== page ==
Afrah Nasser i Oslos stadshus.

Yemen’s Quota

2014-06-19 | Afrah Nasser padlock


In the aftermath of the Arab Spring, Women in Yemen are gaining some terrain on the question of political representation. Afrah Nasser, a Yemeni feminist and blogger, reflects on a battle for women’s rights she knows by heart. ”This quota is a step in the right direction, even if it is still a theoretical one”, she concludes.

Women in Yemen had an enormous role during Yemen’s 2011 uprising; they actively protested shoulder to shoulder with men, demanding a total change of regime and the dictatorship to be overthrown. However, there was never a deliberate evident thorough demand for gender equality. Nonetheless, a group of an active feminist women were determined to continue the feminist struggle and demanded women's equal participation in Yemen’s National Dialogue Conference (held from March 18, 2013 to January 24, 2014) that was created to bring together all political segments of Yemeni society to set the direction for the country’s future, including creating the building blocks for a new constitution. Following a great deal of challenges, women achieved a victorious participation with 28 percent participation out of the 565 participants in the conference, given that only 1 woman is currently holding a seat in Yemen's parliament along 300 men.

Upon the completion of the Yemen’s National Dialogue Conference, a report has been yielded that included about 1 400 recommendations that would form the ground for the country’s current drafting of the new constitution. Among those recommendations there is a constitutional provision that allots women 30 percent of seats in the country’s future legislative branch in the National Authority, the Shora Council and the Cabinet. So women representation should be as the following:-

1.The National Authority: at least (85) women out of (282) members.

2.The Shora Council: at least (67) women out of (222) members.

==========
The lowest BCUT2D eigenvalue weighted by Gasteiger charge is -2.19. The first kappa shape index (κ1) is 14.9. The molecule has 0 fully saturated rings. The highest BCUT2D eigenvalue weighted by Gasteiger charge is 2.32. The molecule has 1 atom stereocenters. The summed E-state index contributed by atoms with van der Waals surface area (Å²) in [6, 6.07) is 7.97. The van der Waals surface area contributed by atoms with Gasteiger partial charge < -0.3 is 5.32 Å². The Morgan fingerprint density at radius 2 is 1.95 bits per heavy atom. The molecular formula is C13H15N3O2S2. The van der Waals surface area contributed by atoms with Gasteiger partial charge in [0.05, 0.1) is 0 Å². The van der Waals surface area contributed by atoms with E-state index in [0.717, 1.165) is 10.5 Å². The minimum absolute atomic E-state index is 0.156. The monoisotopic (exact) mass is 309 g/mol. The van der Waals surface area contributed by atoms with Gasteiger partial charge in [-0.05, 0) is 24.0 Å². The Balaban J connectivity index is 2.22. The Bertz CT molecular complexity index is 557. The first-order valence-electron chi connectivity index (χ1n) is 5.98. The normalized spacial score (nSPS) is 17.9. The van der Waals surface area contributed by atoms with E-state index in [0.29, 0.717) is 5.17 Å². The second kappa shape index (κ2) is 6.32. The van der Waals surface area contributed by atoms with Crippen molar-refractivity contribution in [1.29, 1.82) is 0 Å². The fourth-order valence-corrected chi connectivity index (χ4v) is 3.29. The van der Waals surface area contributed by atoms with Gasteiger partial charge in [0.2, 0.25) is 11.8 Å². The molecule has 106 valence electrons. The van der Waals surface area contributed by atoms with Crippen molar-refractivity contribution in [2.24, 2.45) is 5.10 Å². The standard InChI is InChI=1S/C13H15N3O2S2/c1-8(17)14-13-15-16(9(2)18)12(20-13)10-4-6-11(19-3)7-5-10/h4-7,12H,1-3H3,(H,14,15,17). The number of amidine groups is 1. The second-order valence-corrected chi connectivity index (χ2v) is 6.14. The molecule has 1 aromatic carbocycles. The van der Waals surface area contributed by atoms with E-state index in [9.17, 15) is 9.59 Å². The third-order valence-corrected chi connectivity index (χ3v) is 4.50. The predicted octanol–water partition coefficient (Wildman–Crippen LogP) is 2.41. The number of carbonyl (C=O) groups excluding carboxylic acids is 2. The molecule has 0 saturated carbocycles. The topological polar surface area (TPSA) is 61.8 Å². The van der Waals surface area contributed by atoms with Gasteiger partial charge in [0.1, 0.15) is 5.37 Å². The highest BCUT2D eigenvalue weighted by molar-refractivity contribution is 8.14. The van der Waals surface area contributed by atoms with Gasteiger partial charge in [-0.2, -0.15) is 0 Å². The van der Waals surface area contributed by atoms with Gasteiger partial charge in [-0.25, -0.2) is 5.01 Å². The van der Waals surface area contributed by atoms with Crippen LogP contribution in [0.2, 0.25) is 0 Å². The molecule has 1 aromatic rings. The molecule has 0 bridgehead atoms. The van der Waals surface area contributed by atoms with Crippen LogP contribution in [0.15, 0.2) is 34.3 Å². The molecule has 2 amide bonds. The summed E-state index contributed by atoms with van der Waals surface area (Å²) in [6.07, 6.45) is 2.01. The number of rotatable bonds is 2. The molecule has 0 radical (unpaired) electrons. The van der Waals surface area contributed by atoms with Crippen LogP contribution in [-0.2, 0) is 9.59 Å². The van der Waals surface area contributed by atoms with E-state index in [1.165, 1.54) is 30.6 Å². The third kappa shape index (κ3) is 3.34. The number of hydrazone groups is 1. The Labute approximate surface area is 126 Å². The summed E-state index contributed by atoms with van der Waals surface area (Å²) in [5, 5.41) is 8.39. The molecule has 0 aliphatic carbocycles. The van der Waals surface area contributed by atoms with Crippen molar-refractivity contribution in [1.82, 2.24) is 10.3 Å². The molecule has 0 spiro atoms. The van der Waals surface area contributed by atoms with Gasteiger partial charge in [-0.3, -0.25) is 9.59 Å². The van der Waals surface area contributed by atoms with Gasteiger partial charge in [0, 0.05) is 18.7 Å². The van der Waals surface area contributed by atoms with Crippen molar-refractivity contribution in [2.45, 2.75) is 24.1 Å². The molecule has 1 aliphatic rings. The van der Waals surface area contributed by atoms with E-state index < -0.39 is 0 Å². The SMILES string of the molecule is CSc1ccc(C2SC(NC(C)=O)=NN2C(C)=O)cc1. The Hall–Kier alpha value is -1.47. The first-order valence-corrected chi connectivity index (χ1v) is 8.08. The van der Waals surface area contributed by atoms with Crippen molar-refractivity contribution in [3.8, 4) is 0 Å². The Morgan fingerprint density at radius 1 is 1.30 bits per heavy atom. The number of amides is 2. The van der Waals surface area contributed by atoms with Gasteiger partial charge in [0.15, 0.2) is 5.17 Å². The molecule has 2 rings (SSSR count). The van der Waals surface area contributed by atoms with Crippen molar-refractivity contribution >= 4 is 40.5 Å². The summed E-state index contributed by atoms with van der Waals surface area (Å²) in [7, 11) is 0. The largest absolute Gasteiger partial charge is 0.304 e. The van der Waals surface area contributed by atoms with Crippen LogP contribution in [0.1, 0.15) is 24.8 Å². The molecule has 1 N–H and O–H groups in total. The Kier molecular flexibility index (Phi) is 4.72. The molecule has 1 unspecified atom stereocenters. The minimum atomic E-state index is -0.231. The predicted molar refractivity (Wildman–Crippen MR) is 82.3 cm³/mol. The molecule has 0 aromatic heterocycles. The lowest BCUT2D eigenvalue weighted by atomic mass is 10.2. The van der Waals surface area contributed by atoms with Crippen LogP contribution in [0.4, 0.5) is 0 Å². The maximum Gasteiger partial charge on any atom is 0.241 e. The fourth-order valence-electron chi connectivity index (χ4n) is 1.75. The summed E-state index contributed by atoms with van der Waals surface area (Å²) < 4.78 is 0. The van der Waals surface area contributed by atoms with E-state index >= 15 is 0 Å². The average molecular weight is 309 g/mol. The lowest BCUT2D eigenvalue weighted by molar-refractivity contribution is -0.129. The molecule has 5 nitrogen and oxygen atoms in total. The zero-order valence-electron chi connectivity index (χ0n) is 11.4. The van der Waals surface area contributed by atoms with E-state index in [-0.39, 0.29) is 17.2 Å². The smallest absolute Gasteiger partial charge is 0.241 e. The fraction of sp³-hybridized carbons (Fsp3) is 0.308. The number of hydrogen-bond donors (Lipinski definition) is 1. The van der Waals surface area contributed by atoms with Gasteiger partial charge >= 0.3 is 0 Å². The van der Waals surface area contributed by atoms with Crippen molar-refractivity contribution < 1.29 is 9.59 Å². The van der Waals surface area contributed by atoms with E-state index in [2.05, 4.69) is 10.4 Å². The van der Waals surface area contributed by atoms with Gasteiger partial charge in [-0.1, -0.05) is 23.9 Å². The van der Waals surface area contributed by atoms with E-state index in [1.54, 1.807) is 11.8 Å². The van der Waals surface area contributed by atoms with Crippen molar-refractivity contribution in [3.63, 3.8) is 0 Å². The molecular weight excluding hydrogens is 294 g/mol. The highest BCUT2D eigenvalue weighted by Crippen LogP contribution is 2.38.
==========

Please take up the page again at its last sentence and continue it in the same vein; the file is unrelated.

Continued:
3.The new Cabinet: at least (10) ministries headed by women.

Therefore, it is a crucial time to see the new constitution’s content protecting women’s rights, which hopefully would end the deeply rooted discrimination against women in the legal and social framework alike.

Measures on setting a quota have proven a huge success in the fight for an increase of female participation in Yemeni politics. Nonetheless, the fear remains that the quota system, allocating a specific number of political seats to women is a weak move designed to appease women in Yemen and that it might be difficult to implement later on. Further, it’s worrying that Yemen’s National Dialogue Conference recommendations are merely “recommendations” which will remain words on paper only. Also, there’s seemingly no guarantee for the provisions to be enforced into the new constitution. Hence, women's rights groups are closely monitoring and campaigning actively to ensure that women’s rights are included in the new constitution; for instance, a coalition of women's rights activists, entitled ’Constituting Women’s Rights Support Group’ were born once the 30 percent quota was announced part of those recommendations. The group has been actively playing a role as a pressure group, using various forms to influence the political will and the public on the importance of women's quota. One of their statements issued earlier this years states, ”we condemn the under-representation of women’s 30% quota in the committee of Regions’ Division and the Constitution Drafting Committee which was lately appointed by Presidential resolution on 9 March 2014.” This indicates that the real battle for women's rights has just began.

In the Yemeni legislations, women face severe discriminatory provisions which do not equalize between males and females. The most unjust women’s rights are found in the Citizenship Law, Penal Code, Personal Status Law, Evidence Law and Labor Law. Additionally, Yemen has high levels of child marriage, with girls as young as eight forced into marriage and more than 42% of Yemeni housewives were married before age 18, and about 8% of them were brides at 12.

Another underlying challenge facing females in Yemen is that their enrollment and retention in school is one of the lowest rates internationally. According to UNICEF report in 2009, female students comprise only about 35% of the total school enrollment, leading a high illiteracy rate among women.

Would the quota help in improving women's status? It’s hard to predict that women’s status would improve immediately once the legal framework of women’s rights is improved in the new constitution, not only because doubts are mounting whether the quota would be implemented thoroughly in the first place, but it’s also because women’s worsening status is part of a general humanitarian and development issues Yemen is facing presently. Even so, increasing women’s participation and representation in political life in general would pay its fruits eventually upon the country’s overall political, economic, social, cultural and religious spheres. What does matter is that this quota is a step in the right direction, even if it is still a theoretical one.


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